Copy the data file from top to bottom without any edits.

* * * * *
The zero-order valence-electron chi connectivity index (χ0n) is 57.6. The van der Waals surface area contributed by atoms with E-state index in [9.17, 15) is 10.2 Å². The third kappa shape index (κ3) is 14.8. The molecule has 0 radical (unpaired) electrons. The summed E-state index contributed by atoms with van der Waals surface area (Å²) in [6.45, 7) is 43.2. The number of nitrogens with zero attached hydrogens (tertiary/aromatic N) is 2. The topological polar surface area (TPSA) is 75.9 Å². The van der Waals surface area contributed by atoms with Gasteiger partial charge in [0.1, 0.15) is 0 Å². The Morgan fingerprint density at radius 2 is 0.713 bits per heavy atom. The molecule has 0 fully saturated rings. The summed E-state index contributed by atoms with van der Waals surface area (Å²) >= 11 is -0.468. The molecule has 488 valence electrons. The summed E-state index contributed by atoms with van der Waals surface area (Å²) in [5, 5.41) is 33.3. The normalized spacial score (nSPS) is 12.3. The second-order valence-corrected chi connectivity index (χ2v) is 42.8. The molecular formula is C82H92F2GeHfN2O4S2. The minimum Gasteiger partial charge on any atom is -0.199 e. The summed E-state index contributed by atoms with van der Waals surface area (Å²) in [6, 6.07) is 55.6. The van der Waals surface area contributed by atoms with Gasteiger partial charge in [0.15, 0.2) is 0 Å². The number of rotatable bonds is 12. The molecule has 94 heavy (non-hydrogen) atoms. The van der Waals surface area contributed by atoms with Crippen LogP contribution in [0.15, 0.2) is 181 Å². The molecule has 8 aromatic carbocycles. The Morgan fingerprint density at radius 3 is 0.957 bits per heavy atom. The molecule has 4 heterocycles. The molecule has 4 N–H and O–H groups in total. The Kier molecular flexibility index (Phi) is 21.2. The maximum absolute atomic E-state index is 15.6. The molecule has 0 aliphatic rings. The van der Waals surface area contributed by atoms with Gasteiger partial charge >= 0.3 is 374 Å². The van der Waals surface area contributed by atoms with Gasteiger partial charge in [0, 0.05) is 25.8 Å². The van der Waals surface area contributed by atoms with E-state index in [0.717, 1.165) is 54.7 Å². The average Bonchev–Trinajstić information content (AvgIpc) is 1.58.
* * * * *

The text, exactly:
The zero-order valence-electron chi connectivity index (χ0n) is 57.6. The van der Waals surface area contributed by atoms with E-state index in [9.17, 15) is 10.2 Å². The third kappa shape index (κ3) is 14.8. The molecule has 0 radical (unpaired) electrons. The summed E-state index contributed by atoms with van der Waals surface area (Å²) in [6.45, 7) is 43.2. The number of nitrogens with zero attached hydrogens (tertiary/aromatic N) is 2. The topological polar surface area (TPSA) is 75.9 Å². The van der Waals surface area contributed by atoms with Gasteiger partial charge in [0.1, 0.15) is 0 Å². The Morgan fingerprint density at radius 2 is 0.713 bits per heavy atom. The molecule has 0 fully saturated rings. The summed E-state index contributed by atoms with van der Waals surface area (Å²) >= 11 is -0.468. The molecule has 488 valence electrons. The summed E-state index contributed by atoms with van der Waals surface area (Å²) in [5, 5.41) is 33.3. The normalized spacial score (nSPS) is 12.3. The second-order valence-corrected chi connectivity index (χ2v) is 42.8. The molecular formula is C82H92F2GeHfN2O4S2. The minimum Gasteiger partial charge on any atom is -0.199 e. The summed E-state index contributed by atoms with van der Waals surface area (Å²) in [6, 6.07) is 55.6. The van der Waals surface area contributed by atoms with Gasteiger partial charge in [0.15, 0.2) is 0 Å². The number of rotatable bonds is 12. The molecule has 94 heavy (non-hydrogen) atoms. The van der Waals surface area contributed by atoms with Crippen LogP contribution in [0.15, 0.2) is 181 Å². The molecule has 8 aromatic carbocycles. The Morgan fingerprint density at radius 3 is 0.957 bits per heavy atom. The molecule has 4 heterocycles. The molecule has 4 N–H and O–H groups in total. The Kier molecular flexibility index (Phi) is 21.2. The maximum absolute atomic E-state index is 15.6. The molecule has 0 aliphatic rings. The van der Waals surface area contributed by atoms with Gasteiger partial charge >= 0.3 is 374 Å². The van der Waals surface area contributed by atoms with Gasteiger partial charge in [0, 0.05) is 25.8 Å². The van der Waals surface area contributed by atoms with E-state index in [0.717, 1.165) is 54.7 Å². The average Bonchev–Trinajstić information content (AvgIpc) is 1.58.